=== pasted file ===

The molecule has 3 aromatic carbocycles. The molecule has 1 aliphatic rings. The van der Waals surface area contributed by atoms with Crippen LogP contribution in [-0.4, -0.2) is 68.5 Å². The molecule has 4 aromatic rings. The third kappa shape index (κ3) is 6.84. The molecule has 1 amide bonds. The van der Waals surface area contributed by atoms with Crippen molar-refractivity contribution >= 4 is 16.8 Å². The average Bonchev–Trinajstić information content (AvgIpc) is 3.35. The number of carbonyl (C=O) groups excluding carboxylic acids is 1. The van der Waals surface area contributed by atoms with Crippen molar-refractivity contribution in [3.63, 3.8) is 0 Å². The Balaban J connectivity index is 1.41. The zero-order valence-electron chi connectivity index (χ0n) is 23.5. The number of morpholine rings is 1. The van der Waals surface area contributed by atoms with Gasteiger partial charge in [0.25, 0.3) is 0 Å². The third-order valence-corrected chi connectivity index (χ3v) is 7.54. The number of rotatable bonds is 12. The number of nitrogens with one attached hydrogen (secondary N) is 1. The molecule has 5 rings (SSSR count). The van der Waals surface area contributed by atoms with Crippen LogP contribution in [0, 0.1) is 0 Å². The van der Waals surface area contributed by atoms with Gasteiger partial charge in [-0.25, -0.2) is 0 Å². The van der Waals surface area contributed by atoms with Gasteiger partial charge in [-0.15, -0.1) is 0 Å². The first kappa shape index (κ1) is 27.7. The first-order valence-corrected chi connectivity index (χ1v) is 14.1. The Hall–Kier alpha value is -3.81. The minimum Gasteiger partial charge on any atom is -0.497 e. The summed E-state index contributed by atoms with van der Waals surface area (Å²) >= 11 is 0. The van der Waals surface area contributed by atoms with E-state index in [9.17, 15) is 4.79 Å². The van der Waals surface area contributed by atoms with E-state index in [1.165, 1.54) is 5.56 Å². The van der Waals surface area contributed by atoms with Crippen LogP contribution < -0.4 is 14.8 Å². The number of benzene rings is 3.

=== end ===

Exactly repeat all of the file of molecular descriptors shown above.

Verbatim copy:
The molecule has 3 aromatic carbocycles. The molecule has 1 aliphatic rings. The van der Waals surface area contributed by atoms with Crippen LogP contribution in [-0.4, -0.2) is 68.5 Å². The molecule has 4 aromatic rings. The third kappa shape index (κ3) is 6.84. The molecule has 1 amide bonds. The van der Waals surface area contributed by atoms with Crippen molar-refractivity contribution >= 4 is 16.8 Å². The average Bonchev–Trinajstić information content (AvgIpc) is 3.35. The number of carbonyl (C=O) groups excluding carboxylic acids is 1. The van der Waals surface area contributed by atoms with Crippen molar-refractivity contribution in [3.63, 3.8) is 0 Å². The Balaban J connectivity index is 1.41. The zero-order valence-electron chi connectivity index (χ0n) is 23.5. The number of morpholine rings is 1. The van der Waals surface area contributed by atoms with Gasteiger partial charge in [0.25, 0.3) is 0 Å². The third-order valence-corrected chi connectivity index (χ3v) is 7.54. The number of rotatable bonds is 12. The number of nitrogens with one attached hydrogen (secondary N) is 1. The molecule has 5 rings (SSSR count). The van der Waals surface area contributed by atoms with Crippen LogP contribution in [0, 0.1) is 0 Å². The van der Waals surface area contributed by atoms with Gasteiger partial charge in [-0.25, -0.2) is 0 Å². The van der Waals surface area contributed by atoms with Gasteiger partial charge in [-0.15, -0.1) is 0 Å². The first kappa shape index (κ1) is 27.7. The first-order valence-corrected chi connectivity index (χ1v) is 14.1. The Hall–Kier alpha value is -3.81. The minimum Gasteiger partial charge on any atom is -0.497 e. The summed E-state index contributed by atoms with van der Waals surface area (Å²) >= 11 is 0. The van der Waals surface area contributed by atoms with E-state index in [9.17, 15) is 4.79 Å². The van der Waals surface area contributed by atoms with E-state index in [1.165, 1.54) is 5.56 Å². The van der Waals surface area contributed by atoms with Crippen LogP contribution < -0.4 is 14.8 Å². The number of benzene rings is 3.